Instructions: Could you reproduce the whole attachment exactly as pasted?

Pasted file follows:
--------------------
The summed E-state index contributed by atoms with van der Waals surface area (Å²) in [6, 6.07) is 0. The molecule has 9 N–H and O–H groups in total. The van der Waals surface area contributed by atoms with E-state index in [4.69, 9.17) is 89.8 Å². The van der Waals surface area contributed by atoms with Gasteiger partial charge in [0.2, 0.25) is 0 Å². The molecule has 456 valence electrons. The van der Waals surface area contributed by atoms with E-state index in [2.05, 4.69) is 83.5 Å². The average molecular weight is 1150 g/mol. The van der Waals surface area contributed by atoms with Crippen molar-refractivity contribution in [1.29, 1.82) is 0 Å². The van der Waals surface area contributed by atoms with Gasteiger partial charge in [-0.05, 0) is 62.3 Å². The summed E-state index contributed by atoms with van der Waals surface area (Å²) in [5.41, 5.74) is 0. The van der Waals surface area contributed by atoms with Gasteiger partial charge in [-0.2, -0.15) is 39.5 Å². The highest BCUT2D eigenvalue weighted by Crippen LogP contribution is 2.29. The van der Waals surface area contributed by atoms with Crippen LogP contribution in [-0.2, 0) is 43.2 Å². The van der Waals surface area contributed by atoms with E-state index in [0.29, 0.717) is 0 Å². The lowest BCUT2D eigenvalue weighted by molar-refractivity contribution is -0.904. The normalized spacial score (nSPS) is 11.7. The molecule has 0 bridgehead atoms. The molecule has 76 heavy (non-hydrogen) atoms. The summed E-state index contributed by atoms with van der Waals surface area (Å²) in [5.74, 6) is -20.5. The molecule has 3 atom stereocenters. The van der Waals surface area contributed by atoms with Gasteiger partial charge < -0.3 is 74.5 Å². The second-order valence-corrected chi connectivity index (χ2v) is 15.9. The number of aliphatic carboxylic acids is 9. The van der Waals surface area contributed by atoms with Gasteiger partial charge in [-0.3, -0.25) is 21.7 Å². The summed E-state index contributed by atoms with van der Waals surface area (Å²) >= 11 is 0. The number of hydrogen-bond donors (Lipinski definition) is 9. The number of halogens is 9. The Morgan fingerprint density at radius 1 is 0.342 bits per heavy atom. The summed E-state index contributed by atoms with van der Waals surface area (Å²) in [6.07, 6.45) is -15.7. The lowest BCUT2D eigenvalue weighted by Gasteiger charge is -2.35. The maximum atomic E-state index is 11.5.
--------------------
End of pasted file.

The summed E-state index contributed by atoms with van der Waals surface area (Å²) in [6, 6.07) is 0. The molecule has 9 N–H and O–H groups in total. The van der Waals surface area contributed by atoms with E-state index in [4.69, 9.17) is 89.8 Å². The van der Waals surface area contributed by atoms with Gasteiger partial charge in [0.2, 0.25) is 0 Å². The molecule has 456 valence electrons. The van der Waals surface area contributed by atoms with E-state index in [2.05, 4.69) is 83.5 Å². The average molecular weight is 1150 g/mol. The van der Waals surface area contributed by atoms with Crippen molar-refractivity contribution in [1.29, 1.82) is 0 Å². The van der Waals surface area contributed by atoms with Gasteiger partial charge in [-0.05, 0) is 62.3 Å². The summed E-state index contributed by atoms with van der Waals surface area (Å²) in [5.41, 5.74) is 0. The van der Waals surface area contributed by atoms with Gasteiger partial charge in [-0.2, -0.15) is 39.5 Å². The highest BCUT2D eigenvalue weighted by Crippen LogP contribution is 2.29. The van der Waals surface area contributed by atoms with Crippen LogP contribution in [-0.2, 0) is 43.2 Å². The van der Waals surface area contributed by atoms with E-state index in [0.29, 0.717) is 0 Å². The lowest BCUT2D eigenvalue weighted by molar-refractivity contribution is -0.904. The normalized spacial score (nSPS) is 11.7. The molecule has 0 bridgehead atoms. The molecule has 76 heavy (non-hydrogen) atoms. The summed E-state index contributed by atoms with van der Waals surface area (Å²) in [5.74, 6) is -20.5. The molecule has 3 atom stereocenters. The van der Waals surface area contributed by atoms with Gasteiger partial charge < -0.3 is 74.5 Å². The second-order valence-corrected chi connectivity index (χ2v) is 15.9. The number of aliphatic carboxylic acids is 9. The van der Waals surface area contributed by atoms with Gasteiger partial charge in [-0.3, -0.25) is 21.7 Å². The summed E-state index contributed by atoms with van der Waals surface area (Å²) >= 11 is 0. The number of hydrogen-bond donors (Lipinski definition) is 9. The number of halogens is 9. The Morgan fingerprint density at radius 1 is 0.342 bits per heavy atom. The summed E-state index contributed by atoms with van der Waals surface area (Å²) in [6.07, 6.45) is -15.7. The lowest BCUT2D eigenvalue weighted by Gasteiger charge is -2.35. The maximum atomic E-state index is 11.5.